I have found it to be beneficial to provide some
history about myself so that people will relate to who I am. I am John G. Banks, and I was
born in December of 1950 (which makes me 58 years of age). I was raised in Sacramento
attending Ethel I. Baker elementary, Fern Bacon Junior High, and Luther Burbank High
School. I graduated from there in 1968. I went to work for Lucky Stores in 1967 and
remained there until I was drafted into the Army in 1970. I was discharged in 1972 and went
back to work with Luckys. The military made a man out of me and by doing so, taught me to
drink like a man.
It is important to
note that someone in recovery needing spiritual values did not find them through religion.
It was very clear to me that religion and
I did not mix very well.
I became a Christian in 1994 even though Alcoholics
Anonymous had given me some positive insight into a God of my understanding. I still
struggled with a 21 year history of drug and alcohol abuse. I had come to the point in my
life that reality and my way of life collided with one another. Here I was a survivor of
childhood sexual abuse, a recovering addict/alcoholic, codependent to the bone and not a
clue where I was heading. Joining the church did provide the guidance that I needed and it
was there that I found a loving God who would forgive me.
I am the oldest of three sons. My mother and father
are still alive and preparing to celebrate 50 years of marriage on March 3, 2000. I went
from one relationship to another, displaying dysfunctional behavior every where I went and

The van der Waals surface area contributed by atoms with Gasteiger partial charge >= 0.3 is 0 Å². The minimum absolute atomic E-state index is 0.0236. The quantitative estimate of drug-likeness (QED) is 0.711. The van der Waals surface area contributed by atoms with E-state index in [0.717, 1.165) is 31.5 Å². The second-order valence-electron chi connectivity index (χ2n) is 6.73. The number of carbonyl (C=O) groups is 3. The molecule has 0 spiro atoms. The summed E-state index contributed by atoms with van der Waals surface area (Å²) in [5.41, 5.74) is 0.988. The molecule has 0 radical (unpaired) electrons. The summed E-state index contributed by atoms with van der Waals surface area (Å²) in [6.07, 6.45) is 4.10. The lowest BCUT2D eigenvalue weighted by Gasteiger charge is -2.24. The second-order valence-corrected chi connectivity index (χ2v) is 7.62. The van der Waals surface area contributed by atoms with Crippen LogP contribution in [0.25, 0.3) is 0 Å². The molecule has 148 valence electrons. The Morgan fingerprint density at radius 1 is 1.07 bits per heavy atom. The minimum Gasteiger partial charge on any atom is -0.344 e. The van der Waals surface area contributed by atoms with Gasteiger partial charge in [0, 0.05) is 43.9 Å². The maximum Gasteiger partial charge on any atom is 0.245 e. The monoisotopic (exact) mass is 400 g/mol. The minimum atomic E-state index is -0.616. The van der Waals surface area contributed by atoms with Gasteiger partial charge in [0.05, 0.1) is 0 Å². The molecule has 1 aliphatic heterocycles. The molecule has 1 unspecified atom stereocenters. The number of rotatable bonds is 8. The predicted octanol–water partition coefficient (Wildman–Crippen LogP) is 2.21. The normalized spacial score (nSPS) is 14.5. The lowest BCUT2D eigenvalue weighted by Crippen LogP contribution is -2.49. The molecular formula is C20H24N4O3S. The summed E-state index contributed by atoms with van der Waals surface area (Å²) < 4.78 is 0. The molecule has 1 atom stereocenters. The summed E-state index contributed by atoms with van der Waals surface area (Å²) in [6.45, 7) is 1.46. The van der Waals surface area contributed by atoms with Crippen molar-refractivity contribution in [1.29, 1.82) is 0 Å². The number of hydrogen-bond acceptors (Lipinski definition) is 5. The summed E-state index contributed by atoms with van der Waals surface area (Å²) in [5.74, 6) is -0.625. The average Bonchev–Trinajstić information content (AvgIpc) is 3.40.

didn't realize that while I thought I was enjoying my life. I was actually ruining it.
Living in a car that did not run in a parking lot in Tulare, California, was about as good
as it was going to get. I had lost everything. I did not have an idea what recovery was
much less that I needed it. I knew something was wrong, but I thought I was being paid
back for the lifestyle I had led.
In the past 22 years, life has never been better. I
would like for you to think that was easy, but quite the contrary. Life hit me straight in
the face. I married after 6 months of sobriety and found that when I was warned that we
should not have a relationship in the first year, I now have first hand knowledge of why
they told me that.
My back went out in December of 1992, and I was
married for 30 days. I lost my new home we had bought, and
found myself unemployed for the first time in my life. I went to school to obtain my
L.C.S.W. license and found this to be a journey that was going to change my life forever.
Two years ago I suffered a heart attack and today I am a faithful man who helps anyone and
everyone with their problems. What I have learned through all of this is not to quit.
Jesus did not die on the cross so that I could sit back and take it easy. In fact, after
all of the things that have happened to me, I am even more determined today to help other
people. This is God's will for me today.